If you have purchased any garden hose with ALUMINUM end fittings/couplers, you should be aware there is a warning (small print) on the BACK of the package label that cautions users to remove the hose from the faucet and any attachments a minimum of 3 times a year! You should remove the couplings from ANY Brass connections as often as you can think of it (even if every time you use it). If you do not, the aluminum WILL FUSE to any brass connection!
This is a result of Galvanic Corrosion, a condition that occurs between two dissimilar metals pressed together (aluminum coupler (hose) to brass fitting (faucet). Aluminum and brass are far apart on the "dissimilar metals" chart and will corrode/fuse quickly. The more water there is present, the faster the corrosion/fusing.
For instance, if you connect it to a brass "ball" valve (a one-into-four splitter, for instance), and you let it stay connected too long, when you eventually use some channel lock pliers to get it off, the male end of the faucet will unscrew from the ball housing, the whole thing will pop off, and the male faucet end will be stuck in the aluminum female coupler.
Even worse, if connected to a house hose bib, this fusing will cause a costly repair as the entire faucet body will have to be removed and a new one installed.
I discovered this problem myself by leaving an aluminum hose attached to a hose bib that had a one-into-four splitter for a couple of months. When I went to remove the hose, I had to use channel-lock pliers to get it off. As it came off, I didn't notice it was turning the brass male faucet end, not the aluminum female coupler. Suddenly, the whole thing popped off and water was shooting everywhere. Fortunately, turning off the main faucet saved the day. I shudder to think of what I would have had to do if it had been on the main valve (running to the house supply, turning off the water main, unsoldering the faucet body, getting a new one, soldering the new one in place, turning on the main again). Think about all of that water going everywhere, digging a big hole in the ground!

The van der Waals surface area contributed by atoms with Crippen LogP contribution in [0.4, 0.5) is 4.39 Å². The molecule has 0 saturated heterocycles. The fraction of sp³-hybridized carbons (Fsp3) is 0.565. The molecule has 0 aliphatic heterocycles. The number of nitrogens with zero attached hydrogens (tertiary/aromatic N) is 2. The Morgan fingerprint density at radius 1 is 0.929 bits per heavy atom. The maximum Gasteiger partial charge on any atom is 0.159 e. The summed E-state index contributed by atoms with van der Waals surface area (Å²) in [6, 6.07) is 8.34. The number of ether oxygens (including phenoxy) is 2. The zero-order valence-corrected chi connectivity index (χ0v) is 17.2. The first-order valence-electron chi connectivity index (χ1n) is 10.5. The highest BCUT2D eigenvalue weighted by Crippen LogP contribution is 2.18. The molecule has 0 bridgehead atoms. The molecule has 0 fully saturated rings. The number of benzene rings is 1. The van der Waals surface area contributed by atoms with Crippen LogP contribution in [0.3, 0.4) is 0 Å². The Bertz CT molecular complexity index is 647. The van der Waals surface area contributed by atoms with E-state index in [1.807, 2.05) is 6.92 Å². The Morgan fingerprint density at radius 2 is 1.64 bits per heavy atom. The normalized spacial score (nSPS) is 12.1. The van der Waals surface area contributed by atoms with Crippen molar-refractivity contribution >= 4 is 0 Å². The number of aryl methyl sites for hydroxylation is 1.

I would recommend wrapping 2-4 turns of Teflon tape around the male ends of any connection to help reduce fusing of the connection. Even better, remove the connection to both faucet and whatever you have at the other end after each use.
If you have recently purchased one of these hoses, return it (if you can) and get one with BRASS fittings. If you haven't purchased one, DON'T. If you have one beyond the return period, just keep it removed after use.
I'm trying to post to as many sources/forums as I can, but please forward this everywhere you can to spread the word about these dangerous hoses.
|Thread Title||Last Reply||Replies|
|Consumer Advocacy Super Hero by coldengrey||Apr 9, 2020 11:04 PM||2|
|Found this too late! by linebb956||Oct 29, 2019 3:06 PM||4|
|What do you suggest as a good non-kinking hose with a rain wand? Brass/aluminum? by mdrinny||Jul 4, 2019 11:57 PM||1|
|I wish I would have read the fine print! by 49649Vincent||Oct 29, 2018 9:18 AM||1|
|So who thought aluminum was a good idea? by callahanp||Jun 22, 2016 10:25 AM||0|
|Untitled by crawgarden||Jun 21, 2016 3:43 PM||0|
|I think this happened to me. by Lioba||Jun 4, 2016 7:14 AM||0|
|Thanks for the heads-up! by cwhitt||Jun 3, 2016 6:00 AM||4|
|Oh dear! by flaflwrgrl||Jun 1, 2016 4:30 PM||1|
|Thanks for the heads up! by ctcarol||May 31, 2016 7:09 PM||1|